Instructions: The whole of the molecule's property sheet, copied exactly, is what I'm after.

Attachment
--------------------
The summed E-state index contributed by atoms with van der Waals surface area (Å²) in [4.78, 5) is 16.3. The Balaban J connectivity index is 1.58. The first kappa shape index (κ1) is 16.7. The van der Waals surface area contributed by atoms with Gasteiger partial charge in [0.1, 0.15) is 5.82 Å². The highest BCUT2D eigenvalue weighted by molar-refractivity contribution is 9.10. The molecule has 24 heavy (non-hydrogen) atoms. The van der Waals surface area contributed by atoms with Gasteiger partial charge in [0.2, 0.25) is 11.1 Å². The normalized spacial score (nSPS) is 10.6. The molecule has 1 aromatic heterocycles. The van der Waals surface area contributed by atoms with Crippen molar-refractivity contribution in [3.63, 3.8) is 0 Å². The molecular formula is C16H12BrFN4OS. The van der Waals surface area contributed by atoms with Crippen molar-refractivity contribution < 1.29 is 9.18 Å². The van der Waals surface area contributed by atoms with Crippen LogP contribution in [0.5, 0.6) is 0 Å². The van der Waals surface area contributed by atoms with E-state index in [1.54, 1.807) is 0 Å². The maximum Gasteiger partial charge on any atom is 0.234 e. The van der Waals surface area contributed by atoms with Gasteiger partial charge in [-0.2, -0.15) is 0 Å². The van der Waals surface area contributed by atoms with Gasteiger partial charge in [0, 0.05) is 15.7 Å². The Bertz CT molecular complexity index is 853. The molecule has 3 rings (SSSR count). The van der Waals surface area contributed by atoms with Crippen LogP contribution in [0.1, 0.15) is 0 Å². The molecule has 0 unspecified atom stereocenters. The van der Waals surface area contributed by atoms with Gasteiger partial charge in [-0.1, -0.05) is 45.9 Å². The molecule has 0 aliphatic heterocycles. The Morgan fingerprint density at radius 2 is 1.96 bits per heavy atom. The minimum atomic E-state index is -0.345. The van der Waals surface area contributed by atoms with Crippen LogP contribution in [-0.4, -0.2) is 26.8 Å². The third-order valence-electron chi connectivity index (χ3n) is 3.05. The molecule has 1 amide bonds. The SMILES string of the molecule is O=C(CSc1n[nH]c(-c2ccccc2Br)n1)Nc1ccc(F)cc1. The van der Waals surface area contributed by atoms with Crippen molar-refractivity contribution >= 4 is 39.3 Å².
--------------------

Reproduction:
The summed E-state index contributed by atoms with van der Waals surface area (Å²) in [4.78, 5) is 16.3. The Balaban J connectivity index is 1.58. The first kappa shape index (κ1) is 16.7. The van der Waals surface area contributed by atoms with Gasteiger partial charge in [0.1, 0.15) is 5.82 Å². The highest BCUT2D eigenvalue weighted by molar-refractivity contribution is 9.10. The molecule has 24 heavy (non-hydrogen) atoms. The van der Waals surface area contributed by atoms with Gasteiger partial charge in [0.2, 0.25) is 11.1 Å². The normalized spacial score (nSPS) is 10.6. The molecule has 1 aromatic heterocycles. The van der Waals surface area contributed by atoms with Crippen molar-refractivity contribution in [3.63, 3.8) is 0 Å². The molecular formula is C16H12BrFN4OS. The van der Waals surface area contributed by atoms with Crippen molar-refractivity contribution < 1.29 is 9.18 Å². The van der Waals surface area contributed by atoms with Crippen LogP contribution in [0.5, 0.6) is 0 Å². The van der Waals surface area contributed by atoms with E-state index in [1.54, 1.807) is 0 Å². The maximum Gasteiger partial charge on any atom is 0.234 e. The van der Waals surface area contributed by atoms with Gasteiger partial charge in [-0.2, -0.15) is 0 Å². The van der Waals surface area contributed by atoms with Gasteiger partial charge in [0, 0.05) is 15.7 Å². The Bertz CT molecular complexity index is 853. The molecule has 3 rings (SSSR count). The van der Waals surface area contributed by atoms with Crippen LogP contribution in [0.1, 0.15) is 0 Å². The molecule has 0 unspecified atom stereocenters. The van der Waals surface area contributed by atoms with Gasteiger partial charge in [-0.1, -0.05) is 45.9 Å². The molecule has 0 aliphatic heterocycles. The Morgan fingerprint density at radius 2 is 1.96 bits per heavy atom. The minimum atomic E-state index is -0.345. The van der Waals surface area contributed by atoms with Crippen LogP contribution in [-0.4, -0.2) is 26.8 Å². The third-order valence-electron chi connectivity index (χ3n) is 3.05. The molecule has 1 amide bonds. The SMILES string of the molecule is O=C(CSc1n[nH]c(-c2ccccc2Br)n1)Nc1ccc(F)cc1. The van der Waals surface area contributed by atoms with Crippen molar-refractivity contribution >= 4 is 39.3 Å².